Her books are known for their gentle humour and richness of language.
Claire writes visual stories that give the illustrator plenty of scope to bring her words to life.
She’s had some fabulous new releases this year including her cute and funny picture book, SeaDog and her latest release, Big Red Kangaroo.
I’m a dog lover who used to live by the sea so I wanted to share my thoughts about Claire’s special book, SeaDog.
Later in this post, Claire will share some great tips on how to write a picture book.
SeaDog is the story of a dog who loves the sea – he’s kind of like an old sailor really – it’s in his bones.
One of the things I love about this book is that Sea Dog is just that, a sea dog, and he can’t be coerced or shaped into something he’s not. His actions and way of thinking are so authentically ‘dog’.
SeaDog is full of lyrical language and beautiful illustrations by Tom Jellet. On the surface, it’s a sea story, but it’s one of those books where you can find different layers – and underneath the fun is the theme of “you are who you are”. And in spite of his quirks, SeaDog is clearly loved for who he is.
Sea Dog is not out to impress anyone – he’s just a loveable, lively mutt who loves life.
SeaDog is a great story to read to kids, with the language and rhythm making it easy to listen to. Kids will love Tom’s hilarious pictures that add another dimension to the text.
BIG RED KANGAROO
Claire’s latest picture book, Big Red Kangaroo was released last month.
Big Red Kangaroo is part of Walker Books, narrative non fiction series, Nature Storybooks.
“Far inland, the sun floats on the waves of a bake-earth day. Big Red and his mob of kangaroos wait for night-time when they can search for food. Young male kangaroos wait too – ready to challenge Red and take his place as leader.”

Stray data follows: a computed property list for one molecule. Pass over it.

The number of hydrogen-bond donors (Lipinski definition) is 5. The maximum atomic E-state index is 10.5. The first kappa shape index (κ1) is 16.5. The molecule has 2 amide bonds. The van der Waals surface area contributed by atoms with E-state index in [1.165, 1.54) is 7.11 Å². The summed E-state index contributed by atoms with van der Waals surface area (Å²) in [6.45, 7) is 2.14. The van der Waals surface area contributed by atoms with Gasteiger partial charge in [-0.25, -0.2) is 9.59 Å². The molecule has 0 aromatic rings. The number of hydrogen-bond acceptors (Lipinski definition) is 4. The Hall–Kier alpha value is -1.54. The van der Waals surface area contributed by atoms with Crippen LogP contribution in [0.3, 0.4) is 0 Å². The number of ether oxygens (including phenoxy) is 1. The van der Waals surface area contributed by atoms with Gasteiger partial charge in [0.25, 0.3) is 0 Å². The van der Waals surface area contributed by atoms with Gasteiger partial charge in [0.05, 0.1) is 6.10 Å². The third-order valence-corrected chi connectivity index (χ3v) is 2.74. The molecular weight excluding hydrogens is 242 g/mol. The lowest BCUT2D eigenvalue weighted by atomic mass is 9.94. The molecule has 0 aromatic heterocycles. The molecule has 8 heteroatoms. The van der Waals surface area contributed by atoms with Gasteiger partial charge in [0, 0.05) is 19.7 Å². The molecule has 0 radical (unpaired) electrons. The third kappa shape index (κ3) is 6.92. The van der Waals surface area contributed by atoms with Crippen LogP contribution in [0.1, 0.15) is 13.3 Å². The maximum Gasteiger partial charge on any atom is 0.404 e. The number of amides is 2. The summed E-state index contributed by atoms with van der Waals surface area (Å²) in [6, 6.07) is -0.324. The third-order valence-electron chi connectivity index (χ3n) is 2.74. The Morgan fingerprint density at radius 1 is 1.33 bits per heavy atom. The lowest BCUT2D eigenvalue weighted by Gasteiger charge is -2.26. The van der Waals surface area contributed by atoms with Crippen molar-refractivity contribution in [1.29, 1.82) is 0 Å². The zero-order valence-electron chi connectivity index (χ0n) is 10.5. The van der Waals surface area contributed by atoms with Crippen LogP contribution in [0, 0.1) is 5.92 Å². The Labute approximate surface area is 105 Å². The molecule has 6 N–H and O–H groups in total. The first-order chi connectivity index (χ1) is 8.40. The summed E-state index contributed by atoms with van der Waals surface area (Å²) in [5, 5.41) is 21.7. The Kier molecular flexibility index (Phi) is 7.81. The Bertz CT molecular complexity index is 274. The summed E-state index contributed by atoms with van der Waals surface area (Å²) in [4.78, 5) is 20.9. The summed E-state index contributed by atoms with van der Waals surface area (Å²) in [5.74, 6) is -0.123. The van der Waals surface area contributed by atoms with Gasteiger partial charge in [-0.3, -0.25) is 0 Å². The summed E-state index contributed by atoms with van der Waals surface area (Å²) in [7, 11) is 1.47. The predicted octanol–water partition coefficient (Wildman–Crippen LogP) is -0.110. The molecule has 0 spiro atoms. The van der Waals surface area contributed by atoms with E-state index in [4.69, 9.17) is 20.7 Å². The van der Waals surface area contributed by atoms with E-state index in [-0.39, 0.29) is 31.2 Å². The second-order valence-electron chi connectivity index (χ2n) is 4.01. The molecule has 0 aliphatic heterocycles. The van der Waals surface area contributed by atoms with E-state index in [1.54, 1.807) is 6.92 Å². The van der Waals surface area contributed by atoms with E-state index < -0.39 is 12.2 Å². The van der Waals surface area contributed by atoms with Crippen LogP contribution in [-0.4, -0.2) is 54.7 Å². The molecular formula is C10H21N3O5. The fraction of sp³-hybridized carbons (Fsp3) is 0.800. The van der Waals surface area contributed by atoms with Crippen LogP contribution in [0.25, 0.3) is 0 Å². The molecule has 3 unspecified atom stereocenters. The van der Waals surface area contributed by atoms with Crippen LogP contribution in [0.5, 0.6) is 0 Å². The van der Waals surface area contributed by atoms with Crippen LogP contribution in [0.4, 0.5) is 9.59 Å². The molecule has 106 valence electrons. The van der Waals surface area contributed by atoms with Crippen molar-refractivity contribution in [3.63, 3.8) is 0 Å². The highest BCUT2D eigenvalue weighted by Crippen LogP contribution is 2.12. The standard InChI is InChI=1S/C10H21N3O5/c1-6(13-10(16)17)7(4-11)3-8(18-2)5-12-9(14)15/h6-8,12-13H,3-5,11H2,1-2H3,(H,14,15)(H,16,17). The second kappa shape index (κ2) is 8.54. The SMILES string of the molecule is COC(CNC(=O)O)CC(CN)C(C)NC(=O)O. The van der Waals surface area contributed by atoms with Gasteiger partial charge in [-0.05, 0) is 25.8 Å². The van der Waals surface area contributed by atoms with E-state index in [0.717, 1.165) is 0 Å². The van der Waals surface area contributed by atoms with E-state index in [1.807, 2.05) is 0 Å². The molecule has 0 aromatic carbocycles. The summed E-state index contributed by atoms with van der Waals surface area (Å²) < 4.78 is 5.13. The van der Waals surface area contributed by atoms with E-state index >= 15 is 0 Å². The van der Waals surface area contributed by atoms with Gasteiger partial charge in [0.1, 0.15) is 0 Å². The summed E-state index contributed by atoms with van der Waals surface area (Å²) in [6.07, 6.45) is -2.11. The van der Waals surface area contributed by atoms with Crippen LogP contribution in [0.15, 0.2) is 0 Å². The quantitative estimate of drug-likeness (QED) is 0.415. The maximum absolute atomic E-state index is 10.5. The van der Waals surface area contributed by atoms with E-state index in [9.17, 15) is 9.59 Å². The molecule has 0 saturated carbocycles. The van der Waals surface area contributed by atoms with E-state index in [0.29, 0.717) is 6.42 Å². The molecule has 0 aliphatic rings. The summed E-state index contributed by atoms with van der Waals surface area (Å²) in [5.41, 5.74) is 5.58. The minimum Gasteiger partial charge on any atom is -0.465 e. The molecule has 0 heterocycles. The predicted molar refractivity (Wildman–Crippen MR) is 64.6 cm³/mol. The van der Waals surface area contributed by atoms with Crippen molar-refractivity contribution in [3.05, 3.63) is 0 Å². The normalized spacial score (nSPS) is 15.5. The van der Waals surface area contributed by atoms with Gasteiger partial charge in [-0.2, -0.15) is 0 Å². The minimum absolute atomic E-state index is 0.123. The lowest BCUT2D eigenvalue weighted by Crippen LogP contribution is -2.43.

The text and illustrations for this book are beautiful. It has two parallel threads – the fictional story of Big Red, and the non-fiction thread that showcases how kangaroos live.
CLAIRE’S PICTURE BOOK WRITING TIPS
Here Claire shares her writing tips on how she creates her popular picture books.
1. Read contemporary picture books. Language changes over time and what resonated with children 20 years ago may not resonate now. Of course there are notable exceptions to these rules and many classics that read as well today as they did when they were first released. Read the classics, but read new ones too.
2. Read your drafts out loud. Reading out loud is a great way to identify words/phrases that are just not working as well as they need to. When you are several drafts in, ask someone you know to read it out. (don’t do it too early or you’ll wear out your willing readers). Listen for stumbles or words/phrases that interrupt flow. Having someone else read your work will show up glitches that you might miss when you, who are so familiar with the text, may miss.
3. When you have drafted your story, ask these questions: Who is the main character? What do they want? What/who is stopping them them achieving what they want? Then see if you can sum up the story in a single sentence. If you can’t, you probably need to keep working.
4. If possible, introduce the main character AND their problem/premise/promise on the opening page.
5. Realise that there are rules and guidelines for writing picture books but they are just guidelines. All rules are made to be broken. But remember that sometimes you need to know what the rules are before you break them. Follow the rules, or break them, you need to do what you do do well. And that means lots of drafts. Keep them all.
You can find out about more about Claire and her work at her website.